ERIC Number: ED466452
Record Type: RIE
Publication Date: 2002-Apr
Career Changers: Women (and Men) Who Switch to Teaching.
Lerner, Phyllis K.; Zittleman, Karen
This study examined 16 male and female career switchers currently enrolled in or recently graduated from a teacher education program to investigate how they differed in their motivations and career experiences. Structured surveys investigated their career motivations, obstacles encountered, and salient factors that brought them to teaching. Results indicated that both males and females wanted to be in the classroom, felt they could make a difference, and expressed a commitment to teaching. They overwhelmingly wanted to teach at the secondary school level and were entering such critical shortage areas as science and math (as well as English as a Second Language and special education). More females than males planned to teach in urban schools. When they were undergraduate and graduate students, they had considered teaching an unintellectual and easy major with poor pay and lack of respect for teaching primary deterrents to teaching. Career switchers switched because they desired to make a difference and to pursue meaningful work. Many of the career switchers were inspired by a motivating teacher. Both men and women only slightly favored advancing gender balance in teaching. (SM)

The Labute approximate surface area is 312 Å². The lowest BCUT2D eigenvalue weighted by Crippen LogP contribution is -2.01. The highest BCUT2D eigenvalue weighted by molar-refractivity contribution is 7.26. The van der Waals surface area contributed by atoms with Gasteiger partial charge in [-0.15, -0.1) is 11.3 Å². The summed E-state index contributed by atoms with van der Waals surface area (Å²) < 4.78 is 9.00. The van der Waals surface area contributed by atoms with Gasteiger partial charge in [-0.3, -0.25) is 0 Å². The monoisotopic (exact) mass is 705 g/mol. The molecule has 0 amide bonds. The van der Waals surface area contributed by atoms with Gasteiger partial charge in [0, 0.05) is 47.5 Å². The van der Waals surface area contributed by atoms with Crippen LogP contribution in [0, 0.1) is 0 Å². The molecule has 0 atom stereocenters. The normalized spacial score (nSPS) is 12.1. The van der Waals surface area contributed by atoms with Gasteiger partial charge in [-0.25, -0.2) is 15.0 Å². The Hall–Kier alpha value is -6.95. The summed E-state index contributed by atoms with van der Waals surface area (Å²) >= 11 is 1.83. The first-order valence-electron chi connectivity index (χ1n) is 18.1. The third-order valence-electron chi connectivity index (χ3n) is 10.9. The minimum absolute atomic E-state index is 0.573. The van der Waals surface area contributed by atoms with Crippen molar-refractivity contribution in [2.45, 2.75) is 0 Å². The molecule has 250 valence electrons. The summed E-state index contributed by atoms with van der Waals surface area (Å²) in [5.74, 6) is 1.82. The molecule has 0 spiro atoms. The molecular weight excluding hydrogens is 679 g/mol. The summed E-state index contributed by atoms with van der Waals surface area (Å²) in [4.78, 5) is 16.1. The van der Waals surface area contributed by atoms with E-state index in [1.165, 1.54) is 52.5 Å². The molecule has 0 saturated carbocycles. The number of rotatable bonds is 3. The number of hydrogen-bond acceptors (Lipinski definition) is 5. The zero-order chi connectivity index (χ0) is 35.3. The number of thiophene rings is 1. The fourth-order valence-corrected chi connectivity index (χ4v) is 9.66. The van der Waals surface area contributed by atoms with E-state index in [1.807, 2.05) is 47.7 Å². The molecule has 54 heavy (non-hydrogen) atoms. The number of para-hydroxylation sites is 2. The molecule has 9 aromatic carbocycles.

Publication Type: Reports - Research; Speeches/Meeting Papers
Education Level: N/A
Authoring Institution: N/A
Note: Paper presented at the Annual Meeting of the American Educational Research Association (New Orleans, LA, April 1-5, 2002).